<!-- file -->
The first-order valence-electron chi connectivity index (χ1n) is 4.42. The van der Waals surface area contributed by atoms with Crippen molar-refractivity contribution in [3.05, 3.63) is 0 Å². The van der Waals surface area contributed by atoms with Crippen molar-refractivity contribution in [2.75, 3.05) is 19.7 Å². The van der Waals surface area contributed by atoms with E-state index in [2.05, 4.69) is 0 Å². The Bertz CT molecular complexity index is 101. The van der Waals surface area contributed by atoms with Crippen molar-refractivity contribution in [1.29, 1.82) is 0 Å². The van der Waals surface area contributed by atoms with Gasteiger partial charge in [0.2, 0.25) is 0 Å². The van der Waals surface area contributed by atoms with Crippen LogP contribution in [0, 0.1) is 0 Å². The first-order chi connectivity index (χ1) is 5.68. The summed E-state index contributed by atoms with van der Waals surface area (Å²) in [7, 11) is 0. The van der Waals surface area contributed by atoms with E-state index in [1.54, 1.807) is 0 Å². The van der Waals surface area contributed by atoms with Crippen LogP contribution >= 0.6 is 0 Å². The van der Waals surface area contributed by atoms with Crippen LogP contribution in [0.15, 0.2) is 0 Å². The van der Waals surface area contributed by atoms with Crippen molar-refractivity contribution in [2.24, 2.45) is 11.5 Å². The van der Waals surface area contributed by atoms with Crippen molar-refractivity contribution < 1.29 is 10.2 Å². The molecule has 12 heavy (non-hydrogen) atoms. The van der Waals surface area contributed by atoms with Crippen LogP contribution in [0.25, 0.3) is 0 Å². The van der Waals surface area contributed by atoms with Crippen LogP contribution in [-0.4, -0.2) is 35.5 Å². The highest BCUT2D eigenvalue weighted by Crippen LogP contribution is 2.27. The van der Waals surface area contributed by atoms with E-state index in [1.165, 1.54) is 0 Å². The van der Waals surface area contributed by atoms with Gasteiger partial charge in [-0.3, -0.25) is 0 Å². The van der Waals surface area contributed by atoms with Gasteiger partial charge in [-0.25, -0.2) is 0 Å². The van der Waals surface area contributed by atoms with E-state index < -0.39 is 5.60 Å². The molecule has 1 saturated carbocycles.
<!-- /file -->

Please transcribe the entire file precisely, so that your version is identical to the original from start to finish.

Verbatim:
The first-order valence-electron chi connectivity index (χ1n) is 4.42. The van der Waals surface area contributed by atoms with Crippen molar-refractivity contribution in [3.05, 3.63) is 0 Å². The van der Waals surface area contributed by atoms with Crippen molar-refractivity contribution in [2.75, 3.05) is 19.7 Å². The van der Waals surface area contributed by atoms with E-state index in [2.05, 4.69) is 0 Å². The Bertz CT molecular complexity index is 101. The van der Waals surface area contributed by atoms with Crippen molar-refractivity contribution in [1.29, 1.82) is 0 Å². The van der Waals surface area contributed by atoms with Gasteiger partial charge in [0.2, 0.25) is 0 Å². The van der Waals surface area contributed by atoms with Crippen LogP contribution in [0, 0.1) is 0 Å². The first-order chi connectivity index (χ1) is 5.68. The summed E-state index contributed by atoms with van der Waals surface area (Å²) in [7, 11) is 0. The van der Waals surface area contributed by atoms with E-state index in [1.54, 1.807) is 0 Å². The van der Waals surface area contributed by atoms with Crippen LogP contribution >= 0.6 is 0 Å². The van der Waals surface area contributed by atoms with Crippen LogP contribution in [0.15, 0.2) is 0 Å². The van der Waals surface area contributed by atoms with Crippen molar-refractivity contribution in [2.24, 2.45) is 11.5 Å². The van der Waals surface area contributed by atoms with Crippen molar-refractivity contribution < 1.29 is 10.2 Å². The molecule has 12 heavy (non-hydrogen) atoms. The van der Waals surface area contributed by atoms with Crippen LogP contribution in [0.25, 0.3) is 0 Å². The van der Waals surface area contributed by atoms with Crippen LogP contribution in [-0.4, -0.2) is 35.5 Å². The highest BCUT2D eigenvalue weighted by Crippen LogP contribution is 2.27. The van der Waals surface area contributed by atoms with E-state index in [1.165, 1.54) is 0 Å². The van der Waals surface area contributed by atoms with Gasteiger partial charge in [-0.3, -0.25) is 0 Å². The van der Waals surface area contributed by atoms with Gasteiger partial charge in [-0.25, -0.2) is 0 Å². The van der Waals surface area contributed by atoms with E-state index < -0.39 is 5.60 Å². The molecule has 1 saturated carbocycles.